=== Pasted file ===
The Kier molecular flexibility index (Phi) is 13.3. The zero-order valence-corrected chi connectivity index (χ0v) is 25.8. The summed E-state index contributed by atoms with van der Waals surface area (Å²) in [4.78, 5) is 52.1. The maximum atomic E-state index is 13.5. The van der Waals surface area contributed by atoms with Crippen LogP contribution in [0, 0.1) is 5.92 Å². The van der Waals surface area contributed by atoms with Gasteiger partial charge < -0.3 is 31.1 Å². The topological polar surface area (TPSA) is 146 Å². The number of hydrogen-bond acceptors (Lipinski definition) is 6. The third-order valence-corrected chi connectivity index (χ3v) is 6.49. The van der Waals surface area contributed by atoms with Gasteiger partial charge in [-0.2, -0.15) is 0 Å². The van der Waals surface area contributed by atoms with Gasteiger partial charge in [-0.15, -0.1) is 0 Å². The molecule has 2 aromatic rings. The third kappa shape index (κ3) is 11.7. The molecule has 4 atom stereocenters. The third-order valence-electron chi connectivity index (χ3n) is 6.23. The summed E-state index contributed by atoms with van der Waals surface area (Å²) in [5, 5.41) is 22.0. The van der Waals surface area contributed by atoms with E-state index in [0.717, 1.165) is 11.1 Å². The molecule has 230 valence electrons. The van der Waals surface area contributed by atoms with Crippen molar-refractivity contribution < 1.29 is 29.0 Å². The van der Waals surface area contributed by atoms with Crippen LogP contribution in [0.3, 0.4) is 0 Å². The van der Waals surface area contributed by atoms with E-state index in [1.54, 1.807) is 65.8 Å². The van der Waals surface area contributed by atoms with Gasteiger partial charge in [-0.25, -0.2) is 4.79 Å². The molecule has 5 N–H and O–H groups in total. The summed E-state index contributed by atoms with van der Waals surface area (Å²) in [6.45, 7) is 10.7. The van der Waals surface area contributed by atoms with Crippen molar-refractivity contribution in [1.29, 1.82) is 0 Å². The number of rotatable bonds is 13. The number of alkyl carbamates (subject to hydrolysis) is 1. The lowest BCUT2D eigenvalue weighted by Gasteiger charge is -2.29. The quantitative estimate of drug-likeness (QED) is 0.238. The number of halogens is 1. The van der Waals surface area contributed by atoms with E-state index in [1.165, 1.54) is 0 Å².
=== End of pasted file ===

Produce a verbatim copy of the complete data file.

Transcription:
The Kier molecular flexibility index (Phi) is 13.3. The zero-order valence-corrected chi connectivity index (χ0v) is 25.8. The summed E-state index contributed by atoms with van der Waals surface area (Å²) in [4.78, 5) is 52.1. The maximum atomic E-state index is 13.5. The van der Waals surface area contributed by atoms with Crippen LogP contribution in [0, 0.1) is 5.92 Å². The van der Waals surface area contributed by atoms with Gasteiger partial charge < -0.3 is 31.1 Å². The topological polar surface area (TPSA) is 146 Å². The number of hydrogen-bond acceptors (Lipinski definition) is 6. The third-order valence-corrected chi connectivity index (χ3v) is 6.49. The van der Waals surface area contributed by atoms with Gasteiger partial charge in [-0.2, -0.15) is 0 Å². The van der Waals surface area contributed by atoms with Gasteiger partial charge in [-0.15, -0.1) is 0 Å². The molecule has 2 aromatic rings. The third kappa shape index (κ3) is 11.7. The molecule has 4 atom stereocenters. The third-order valence-electron chi connectivity index (χ3n) is 6.23. The summed E-state index contributed by atoms with van der Waals surface area (Å²) in [5, 5.41) is 22.0. The van der Waals surface area contributed by atoms with E-state index in [0.717, 1.165) is 11.1 Å². The molecule has 230 valence electrons. The van der Waals surface area contributed by atoms with Crippen molar-refractivity contribution < 1.29 is 29.0 Å². The van der Waals surface area contributed by atoms with Crippen LogP contribution in [0.3, 0.4) is 0 Å². The van der Waals surface area contributed by atoms with E-state index in [1.54, 1.807) is 65.8 Å². The van der Waals surface area contributed by atoms with Gasteiger partial charge in [-0.25, -0.2) is 4.79 Å². The molecule has 5 N–H and O–H groups in total. The summed E-state index contributed by atoms with van der Waals surface area (Å²) in [6.45, 7) is 10.7. The van der Waals surface area contributed by atoms with Crippen molar-refractivity contribution in [1.29, 1.82) is 0 Å². The number of rotatable bonds is 13. The number of alkyl carbamates (subject to hydrolysis) is 1. The lowest BCUT2D eigenvalue weighted by Gasteiger charge is -2.29. The quantitative estimate of drug-likeness (QED) is 0.238. The number of halogens is 1. The van der Waals surface area contributed by atoms with E-state index in [1.165, 1.54) is 0 Å².